By Bob Katzen
The House and Senate held a ceremonial bill signing for legislation that would allow, starting July 1, 2023, undocumented/illegal immigrants to apply for a Massachusetts standard driver’s license. The governor had vetoed the bill and the House and Senate overrode the veto—making it impossible to hold a signing of the bill by the governor.
The legislation requires an applicant “without legal presence” in the United States to provide the Registry of Motor Vehicles (RMV) with a foreign passport and at least one of five other documents: a driver’s license from another state, a foreign driver’s license, a birth certificate, a foreign national identification card or a marriage certificate or divorce decree from any U.S. state.
“I cannot sign this legislation because it requires the Registry of Motor Vehicles to issue state credentials to people without the ability to verify their identity,” Baker had said in his veto message. “The Registry does not have the expertise or ability to verify the validity of many types of documents from other countries. The bill also fails to include any measures to distinguish standard Massachusetts driver’s licenses issued to persons who demonstrate lawful presence from those who don’t.”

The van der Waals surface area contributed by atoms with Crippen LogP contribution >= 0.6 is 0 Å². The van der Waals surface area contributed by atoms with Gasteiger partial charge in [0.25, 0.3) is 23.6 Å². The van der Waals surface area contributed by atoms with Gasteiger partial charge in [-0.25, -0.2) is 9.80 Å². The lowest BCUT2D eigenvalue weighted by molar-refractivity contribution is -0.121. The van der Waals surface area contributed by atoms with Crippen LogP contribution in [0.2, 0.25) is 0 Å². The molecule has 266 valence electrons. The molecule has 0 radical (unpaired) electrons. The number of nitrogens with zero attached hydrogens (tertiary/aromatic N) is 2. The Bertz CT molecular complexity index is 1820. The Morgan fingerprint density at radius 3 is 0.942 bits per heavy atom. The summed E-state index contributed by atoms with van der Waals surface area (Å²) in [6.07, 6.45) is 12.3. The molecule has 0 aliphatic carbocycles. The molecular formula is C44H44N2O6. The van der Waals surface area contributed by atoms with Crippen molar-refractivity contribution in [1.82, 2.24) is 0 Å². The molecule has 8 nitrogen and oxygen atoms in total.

“[This] is a piece of legislation I have been proud to co-lead on since I first entered the Senate,” said Sen. Adam Gomez (D-Springfield). “As a proud Puerto Rican … and the state senator for a district that is rich in diversity, I know that this bill will benefit generations of families across the commonwealth. Our state is rich in culture and has a deep-rooted sense of community. The Senate further affirmed their commitment to protecting all families, regardless of status, by overriding the governor’s veto of this bill and enacting it into law.”
“We are a nation of immigrants, and our commonwealth continues to be profoundly and positively shaped by immigrants from all over the world,” said Senate President Karen Spilka (D-Ashland). “They deserve to be able to safely get to work and school, care for their families and participate in the lives of their communities. I am thrilled that the Legislature has voted to override Gov. Baker’s veto on this measure, which supports families, improves public safety and is good for our economy.”
In the meantime, “Fair and Secure Massachusetts,” a group attempting to repeal the new law, is collecting signatures to put the issue on the November state ballot to let voters decide whether to repeal the law or let it go into effect in July 2023. To get the question on the ballot, supporters must collect 40,120 signatures by August 24.